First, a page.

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Tapioca Maltodextrin – What it Is & How to Use It

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Olive Oil Powder

Molecular Gastronomy is a term that has gotten alot of attention over the years. A more fitting term is modern cuisine, but whatever you call it you have definitely heard of emulsification, spherification, foam and powders! For those of you that think it is about using “unnatural additives” you have another thing coming to you. All of the additives used in modern cuisine are plant derived, and furthermore you are already consuming them in your everyday food products, you just don’t realize it. I’ll explain more below.

For now, lets talk about powders. One of the easiest things to make is powders using Tapioca Maltodextrin, but before delving deep lets talk about what is Tapioca Maltodextrin, where it comes from and how it works!

Maltodextrin is quite simply a food starch. Most starches like flour take in and can thicken water and sauces. Maltodextrin does the opposite. It absorbs and thickens fats. It actually hates water and will turn into goo on contact. On a more molecular level, Maltodextrin is a dextrose (plant sugar) polysaccharide. Polysaccharides are long carbohydrates made of monosaccharides (repeating units). They are able to encapsulate the oil and hold it within the powder until it comes in contact with water and then it releases the fat/oil. The polysaccharides form a 3D network that entrap the oil droplets and don’t let them move, hence stabilizing the emulsification.

Molecular Banana Nutella

Maltodextrin can be derived from different plant starch sources, the most common being from corn in the US, wheat in Europe and the other from tapioca. Tapioca is processed from dried cassava roots (native plant of South America) and is used for cooking in different cuisines. That tapioca maltodextrin is the one you need for creating powders. The corn maltodextrin is more commonly found in soda, beer, and even salad dressing. It is used in beer to improve the smooth mouth feel and it is used in salad dressing to prevent separation of the oil and water.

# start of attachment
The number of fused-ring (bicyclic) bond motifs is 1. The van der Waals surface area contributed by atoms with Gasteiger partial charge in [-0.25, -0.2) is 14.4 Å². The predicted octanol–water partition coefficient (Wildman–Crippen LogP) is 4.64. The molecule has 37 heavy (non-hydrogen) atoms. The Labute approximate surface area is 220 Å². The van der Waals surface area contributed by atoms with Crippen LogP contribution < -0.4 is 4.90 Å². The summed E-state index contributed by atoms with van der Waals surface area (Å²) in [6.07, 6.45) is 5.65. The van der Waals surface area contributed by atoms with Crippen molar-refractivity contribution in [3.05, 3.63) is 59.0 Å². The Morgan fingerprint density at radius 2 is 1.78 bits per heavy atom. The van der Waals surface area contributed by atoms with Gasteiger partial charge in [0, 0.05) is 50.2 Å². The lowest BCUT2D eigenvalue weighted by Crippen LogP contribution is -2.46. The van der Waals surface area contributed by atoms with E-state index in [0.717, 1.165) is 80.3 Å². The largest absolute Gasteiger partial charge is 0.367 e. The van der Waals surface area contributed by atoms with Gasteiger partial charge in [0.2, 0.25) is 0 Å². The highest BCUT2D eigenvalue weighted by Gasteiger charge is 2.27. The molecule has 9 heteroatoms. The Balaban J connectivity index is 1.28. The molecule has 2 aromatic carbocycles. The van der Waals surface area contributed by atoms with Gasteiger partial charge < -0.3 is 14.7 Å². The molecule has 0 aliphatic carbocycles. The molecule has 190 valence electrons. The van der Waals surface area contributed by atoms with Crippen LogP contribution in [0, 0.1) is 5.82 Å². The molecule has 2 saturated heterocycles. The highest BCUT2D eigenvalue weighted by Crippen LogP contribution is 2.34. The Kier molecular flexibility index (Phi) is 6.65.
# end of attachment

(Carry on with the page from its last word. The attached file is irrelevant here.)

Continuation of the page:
The Tapioca Maltodextrin has no taste to a slightly sweet taste. It is sold as a white powder, or in flakes or spheres. Usually you need to parts Maltodextrin to one part oil to create a good powder. Also never store it uncovered, always in a sealed container. Some ideas for some powders you can easily create are: nutella, peanut butter, olive oil, caramel, truffle oil and whatever else you can think of. Made some lately? Share your link below so I can check it out.

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This article has 21 comments so far!

  1. Olive Oil Powder Molecular Gastronomy Tapioca Maltodextrin | MiraUncut - cooking, restaurant reviews, molecular gastronomy, and sweet stuff in Michigan says —

    […] to a dish? This olive oil powder is perfect for that. Its super easy to make. You just need some tapioca maltodextrin and some olive oil. I explain the properties of the maltodextrin in my peanut butter powder post […]

  2. Molecular Gastronomy Banana Jelly & Nutella Powder | MiraUncut - cooking, restaurant reviews, molecular gastronomy, and sweet stuff in Michigan says —

    […] last Molecular Gastronomy post I made nutella powder using tapioca maltodextrin as part one of this dessert. I wanted to create a sort of deconstructed banana nutella […]

  3. Molecular Gastronomy - Nutella Powder - Maltodextrin | MiraUncut - cooking, restaurant reviews, molecular gastronomy, and sweet stuff in Michigan says —

    […] talk briefly about it in the beginning of this post and in full depth in my What is Maltodextrin & How to Use It post. Basically, you have to use it with something fat based that has no water in it. Examples: Peanut […]

  4. Peanut Butter powder & Jelly agar noodles molecular | MiraUncut - cooking, restaurant reviews, molecular gastronomy, and sweet stuff in Michigan says —

    […] molecular gastronomy shinanigans I want to take a moment to explain some of the properties of Tapioca Maltodextrin and Agar Agar, the 2 main components I worked with for this […]

  5. Creme brulee – molecular gastronomy style | MiraUncut - cooking, restaurant reviews, molecular gastronomy, and sweet stuff in Michigan says —

    […] the many possibilities it has opened. I have ordered some chemicals and havebeen toying around with tapioca maltodexrin, what that does is it turns fat based stuff to powder.So, it looks completely different, but when […]

  6. Weekly Roundup of Science and Cooking: 13-19 February 2012 | Science Fare says —